Sooner or later something is going to hit us. It could be like Tunguska in 1908 and destroy a city instead of a forest in Siberia– or it could be like what hit the Yucatan 65 million years ago.

Except just a little bigger and nothing larger than bacteria will survive. There is nothing written anywhere that says it will not happen tomorrow.

Continue reading “One Hundred and Eighty Impact Craters” »


Jan 16, 2012

Post Einsteinian Language?

Posted by in categories: biological, complex systems, cosmology, economics, education, ethics, evolution, futurism, habitats, homo sapiens, human trajectories, humor, media & arts, philosophy, policy, rants, scientific freedom, sustainability, transparency

Twenty years ago, way back in the primordial soup of the early Network in an out of the way electromagnetic watering hole called USENET, this correspondent entered the previous millennium’s virtual nexus of survival-of-the-weirdest via an accelerated learning process calculated to evolve a cybernetic avatar from the Corpus Digitalis. Now, as columnist, sci-fi writer and independent filmmaker, [Cognition Factor — 2009], with Terence Mckenna, I have filmed rocket launches and solar eclipses for South African Astronomical Observatories, and produced educational programs for South African Large Telescope (SALT). Latest efforts include videography for the International Astronautical Congress in Cape Town October 2011, and a completed, soon-to-be-released, autobiography draft-titled “Journey to Everywhere”.

Cognition Factor attempts to be the world’s first ‘smart movie’, digitally orchestrated for the fusion of Left and Right Cerebral Hemispheres in order to decode civilization into an articulate verbal and visual language structured from sequential logical hypothesis based upon the following ‘Big Five’ questions,

1.) Evolution Or Extinction?
2.) What Is Consciousness?
3.) Is God A Myth?
4.) Fusion Of Science & Spirit?
5.) What Happens When You Die?

Even if you believe that imagination is more important than knowledge, you’ll need a full deck to solve the ‘Arab Spring’ epidemic, which may be a logical step in the ‘Global Equalisation Process as more and more of our Planet’s Alumni fling their hats in the air and emit primal screams approximating;
“we don’t need to accumulate (so much) wealth anymore”, in a language comprising of ‘post Einsteinian’ mathematics…

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Oct 8, 2009

Fermi Paradox and global catastrophes

Posted by in category: existential risks

The main ways of solving the Fermi Paradox are:
1) They are already here (at least in the form of their signals)
2) They do not disseminate in the universe, do not leave traces, and not send signals. That is, they do not start a shock wave of intelligence.
3) The civilizations are extremely rare.
Additional way of thinking is 4): we are unique civilization because of observation selection
All of them have a sad outlook for global risk:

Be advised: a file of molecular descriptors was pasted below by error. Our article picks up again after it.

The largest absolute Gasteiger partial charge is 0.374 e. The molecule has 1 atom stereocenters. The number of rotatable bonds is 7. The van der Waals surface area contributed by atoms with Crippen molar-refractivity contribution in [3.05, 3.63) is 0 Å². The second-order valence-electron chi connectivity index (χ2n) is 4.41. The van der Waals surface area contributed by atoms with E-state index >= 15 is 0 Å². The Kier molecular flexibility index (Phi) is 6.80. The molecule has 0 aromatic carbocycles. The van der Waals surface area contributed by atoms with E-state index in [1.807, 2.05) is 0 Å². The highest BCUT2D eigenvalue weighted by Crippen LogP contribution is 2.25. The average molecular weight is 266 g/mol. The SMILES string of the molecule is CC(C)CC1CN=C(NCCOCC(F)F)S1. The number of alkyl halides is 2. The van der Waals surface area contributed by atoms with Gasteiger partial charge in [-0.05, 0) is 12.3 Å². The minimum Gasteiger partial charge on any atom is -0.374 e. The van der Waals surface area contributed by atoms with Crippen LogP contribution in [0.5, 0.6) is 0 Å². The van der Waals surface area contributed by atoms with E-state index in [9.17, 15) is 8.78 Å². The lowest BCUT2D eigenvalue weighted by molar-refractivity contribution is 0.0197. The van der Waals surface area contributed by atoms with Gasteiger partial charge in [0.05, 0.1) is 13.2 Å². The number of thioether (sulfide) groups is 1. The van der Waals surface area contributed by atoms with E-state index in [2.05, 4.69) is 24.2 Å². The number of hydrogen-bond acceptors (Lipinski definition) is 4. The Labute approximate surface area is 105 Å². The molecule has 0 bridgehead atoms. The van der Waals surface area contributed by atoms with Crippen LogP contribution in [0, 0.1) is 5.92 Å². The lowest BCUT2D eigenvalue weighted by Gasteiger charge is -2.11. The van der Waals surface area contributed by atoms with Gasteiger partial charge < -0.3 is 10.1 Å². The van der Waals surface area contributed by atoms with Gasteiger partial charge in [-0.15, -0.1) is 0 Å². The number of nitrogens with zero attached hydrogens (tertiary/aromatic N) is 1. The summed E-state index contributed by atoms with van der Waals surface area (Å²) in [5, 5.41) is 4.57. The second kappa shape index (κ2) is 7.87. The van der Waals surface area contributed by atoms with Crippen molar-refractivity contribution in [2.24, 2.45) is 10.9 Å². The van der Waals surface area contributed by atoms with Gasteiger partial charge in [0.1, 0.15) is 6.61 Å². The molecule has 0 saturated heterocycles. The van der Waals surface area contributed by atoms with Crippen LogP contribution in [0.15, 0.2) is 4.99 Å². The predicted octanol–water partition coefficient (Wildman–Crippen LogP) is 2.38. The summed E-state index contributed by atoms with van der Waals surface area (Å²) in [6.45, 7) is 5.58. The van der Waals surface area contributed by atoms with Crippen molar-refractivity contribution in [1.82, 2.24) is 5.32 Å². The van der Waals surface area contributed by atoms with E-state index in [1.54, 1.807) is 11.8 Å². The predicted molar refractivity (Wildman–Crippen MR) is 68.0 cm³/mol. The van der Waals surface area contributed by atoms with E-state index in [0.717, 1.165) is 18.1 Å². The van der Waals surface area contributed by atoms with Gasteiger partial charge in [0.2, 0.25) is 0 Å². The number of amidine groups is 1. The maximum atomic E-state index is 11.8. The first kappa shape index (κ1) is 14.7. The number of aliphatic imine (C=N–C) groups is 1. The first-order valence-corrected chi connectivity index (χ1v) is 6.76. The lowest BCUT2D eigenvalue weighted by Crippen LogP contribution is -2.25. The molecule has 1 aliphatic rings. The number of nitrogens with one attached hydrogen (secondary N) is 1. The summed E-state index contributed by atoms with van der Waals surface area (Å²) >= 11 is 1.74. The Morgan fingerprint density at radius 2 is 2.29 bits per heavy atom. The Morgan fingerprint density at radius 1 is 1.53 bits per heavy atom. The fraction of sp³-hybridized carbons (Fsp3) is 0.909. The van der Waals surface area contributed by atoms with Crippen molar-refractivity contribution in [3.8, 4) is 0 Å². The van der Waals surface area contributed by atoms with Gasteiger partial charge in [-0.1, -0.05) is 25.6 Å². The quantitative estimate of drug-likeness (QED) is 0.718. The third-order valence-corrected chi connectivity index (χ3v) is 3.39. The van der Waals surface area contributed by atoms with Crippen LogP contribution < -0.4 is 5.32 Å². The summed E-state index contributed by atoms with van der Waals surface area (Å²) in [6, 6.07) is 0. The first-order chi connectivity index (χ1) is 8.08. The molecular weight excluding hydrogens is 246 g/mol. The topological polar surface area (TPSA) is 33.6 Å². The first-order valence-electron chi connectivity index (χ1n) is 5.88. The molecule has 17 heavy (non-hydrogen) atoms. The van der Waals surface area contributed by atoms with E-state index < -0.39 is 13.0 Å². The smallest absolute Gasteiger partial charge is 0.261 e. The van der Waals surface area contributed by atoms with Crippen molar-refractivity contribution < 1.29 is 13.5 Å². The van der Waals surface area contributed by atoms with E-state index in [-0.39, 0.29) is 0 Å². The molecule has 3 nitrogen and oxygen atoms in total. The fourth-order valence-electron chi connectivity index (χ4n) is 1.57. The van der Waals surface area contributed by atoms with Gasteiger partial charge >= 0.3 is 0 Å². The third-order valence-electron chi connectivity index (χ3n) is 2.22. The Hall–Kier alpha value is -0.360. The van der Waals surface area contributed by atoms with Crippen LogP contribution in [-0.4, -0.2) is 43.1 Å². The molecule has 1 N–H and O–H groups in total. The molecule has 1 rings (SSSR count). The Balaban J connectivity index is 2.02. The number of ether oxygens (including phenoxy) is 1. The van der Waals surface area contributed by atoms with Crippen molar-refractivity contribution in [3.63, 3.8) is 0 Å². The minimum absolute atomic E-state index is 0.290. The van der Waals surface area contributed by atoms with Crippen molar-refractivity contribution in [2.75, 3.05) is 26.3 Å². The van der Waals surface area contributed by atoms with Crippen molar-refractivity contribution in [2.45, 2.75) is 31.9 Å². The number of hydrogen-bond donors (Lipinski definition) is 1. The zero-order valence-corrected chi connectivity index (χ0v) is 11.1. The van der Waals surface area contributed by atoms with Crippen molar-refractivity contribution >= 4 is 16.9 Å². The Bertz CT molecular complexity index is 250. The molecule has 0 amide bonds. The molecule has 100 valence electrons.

In the first case, we are under threat of conflict with superior aliens.
1A) If they are already here, we can do something that will encourage them to destroy us, or restrict us. For example, turn off the simulation. Or start the program of probes-berserkers. This probes cold be nanobots. In fact it could be something like “Space gray goo” with low intelligence but very wide spreading. It could even be in my room. The only goal of it could be to destroy other nanobots (like our Nanoshield would do). And so we will see it until we create our own nanobots.
1b) If they open up our star system right now and, moreover, focused on total colonization of all systems, we are also will fight with them and are likely to lose. Not probable.
1c) If a large portion of civilization is infected with SETI-virus and distributes signals, specially designed to infect naive civilizations — that is, encourage them to create a computer with AI, aimed at the further replication by SETI channels. This is what I write in the article Is SETI dangerous? http://www.proza.ru/texts/2008/04/12/55.html
1d) By the means of METI signal we attract attention of dangerous civilization and it will send to the solar system a beam of death (probably commonly known as gamma-ray burst). This scenario seems unlikely, since for the time until they receive the signal and have time to react, we have time to fly away from the solar system — if they are far away. And if they are close, it is not clear why they were not here. However, this risk was intensely discussed, for example by D. Brin.
2. They do not disseminate in space. This means that either:
2a) Civilizations are very likely to destroy themselves in very early stages, before it could start wave of robots replicators and we are not exception. This is reinforced by the Doomsday argument – namely the fact that I’m discovering myself in a young civilization suggests that they are much more common than the old. However, based on the expected rate of development of nanotechnology and artificial intelligence, we can start a wave of replicators have in 10–20 years, and even if we die then, this wave will continue to spread throughout the universe. Given the uneven development of civilizations, it is difficult to assume that none of them do not have time to launch a wave of replicators before their death. This is possible only if we a) do not see an inevitable and universal threat looming directly on us in the near future, b) significantly underestimate the difficulty of creating artificial intelligence and nanoreplicators. с) The energy of the inevitable destruction is so great that it manages to destroy all replicators, which were launched by civilization — that is it is of the order of a supernova explosion.